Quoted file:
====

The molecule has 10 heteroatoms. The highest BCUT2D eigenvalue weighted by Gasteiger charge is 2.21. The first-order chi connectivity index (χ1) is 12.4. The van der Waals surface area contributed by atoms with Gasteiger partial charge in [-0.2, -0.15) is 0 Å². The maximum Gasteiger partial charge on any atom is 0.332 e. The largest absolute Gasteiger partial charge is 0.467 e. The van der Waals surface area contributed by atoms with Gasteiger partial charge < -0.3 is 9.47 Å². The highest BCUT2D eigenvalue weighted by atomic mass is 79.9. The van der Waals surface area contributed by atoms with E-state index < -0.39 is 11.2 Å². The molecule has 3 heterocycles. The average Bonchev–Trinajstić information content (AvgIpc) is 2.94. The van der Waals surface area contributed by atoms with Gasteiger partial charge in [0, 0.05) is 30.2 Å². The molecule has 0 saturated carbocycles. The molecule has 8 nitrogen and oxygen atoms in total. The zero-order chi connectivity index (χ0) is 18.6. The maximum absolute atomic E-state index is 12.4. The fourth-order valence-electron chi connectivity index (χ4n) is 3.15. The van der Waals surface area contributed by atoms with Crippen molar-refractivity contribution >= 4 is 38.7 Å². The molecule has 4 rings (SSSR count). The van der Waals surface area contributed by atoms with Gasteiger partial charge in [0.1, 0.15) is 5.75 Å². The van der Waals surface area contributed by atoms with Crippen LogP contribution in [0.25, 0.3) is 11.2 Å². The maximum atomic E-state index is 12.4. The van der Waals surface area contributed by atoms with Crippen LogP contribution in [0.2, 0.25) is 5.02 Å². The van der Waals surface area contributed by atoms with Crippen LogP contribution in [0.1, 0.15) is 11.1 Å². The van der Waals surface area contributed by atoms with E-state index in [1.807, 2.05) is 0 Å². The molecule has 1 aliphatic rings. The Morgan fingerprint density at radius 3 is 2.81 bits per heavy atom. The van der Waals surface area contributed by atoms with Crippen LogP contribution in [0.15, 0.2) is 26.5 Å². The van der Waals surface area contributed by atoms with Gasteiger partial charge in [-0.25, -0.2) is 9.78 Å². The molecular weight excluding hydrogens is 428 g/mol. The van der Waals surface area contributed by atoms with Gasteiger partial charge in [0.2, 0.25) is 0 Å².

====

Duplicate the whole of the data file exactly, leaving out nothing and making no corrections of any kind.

The molecule has 10 heteroatoms. The highest BCUT2D eigenvalue weighted by Gasteiger charge is 2.21. The first-order chi connectivity index (χ1) is 12.4. The van der Waals surface area contributed by atoms with Gasteiger partial charge in [-0.2, -0.15) is 0 Å². The maximum Gasteiger partial charge on any atom is 0.332 e. The largest absolute Gasteiger partial charge is 0.467 e. The van der Waals surface area contributed by atoms with Gasteiger partial charge < -0.3 is 9.47 Å². The highest BCUT2D eigenvalue weighted by atomic mass is 79.9. The van der Waals surface area contributed by atoms with E-state index < -0.39 is 11.2 Å². The molecule has 3 heterocycles. The average Bonchev–Trinajstić information content (AvgIpc) is 2.94. The van der Waals surface area contributed by atoms with Gasteiger partial charge in [0, 0.05) is 30.2 Å². The molecule has 0 saturated carbocycles. The molecule has 8 nitrogen and oxygen atoms in total. The zero-order chi connectivity index (χ0) is 18.6. The maximum absolute atomic E-state index is 12.4. The fourth-order valence-electron chi connectivity index (χ4n) is 3.15. The van der Waals surface area contributed by atoms with Crippen molar-refractivity contribution >= 4 is 38.7 Å². The molecule has 4 rings (SSSR count). The van der Waals surface area contributed by atoms with Gasteiger partial charge in [0.1, 0.15) is 5.75 Å². The van der Waals surface area contributed by atoms with Crippen LogP contribution in [0.25, 0.3) is 11.2 Å². The maximum atomic E-state index is 12.4. The van der Waals surface area contributed by atoms with Crippen LogP contribution in [0.2, 0.25) is 5.02 Å². The van der Waals surface area contributed by atoms with Crippen LogP contribution in [0.1, 0.15) is 11.1 Å². The van der Waals surface area contributed by atoms with E-state index in [1.807, 2.05) is 0 Å². The molecule has 1 aliphatic rings. The Morgan fingerprint density at radius 3 is 2.81 bits per heavy atom. The van der Waals surface area contributed by atoms with Crippen LogP contribution in [0.15, 0.2) is 26.5 Å². The van der Waals surface area contributed by atoms with Gasteiger partial charge in [-0.25, -0.2) is 9.78 Å². The molecular weight excluding hydrogens is 428 g/mol. The van der Waals surface area contributed by atoms with Gasteiger partial charge in [0.2, 0.25) is 0 Å².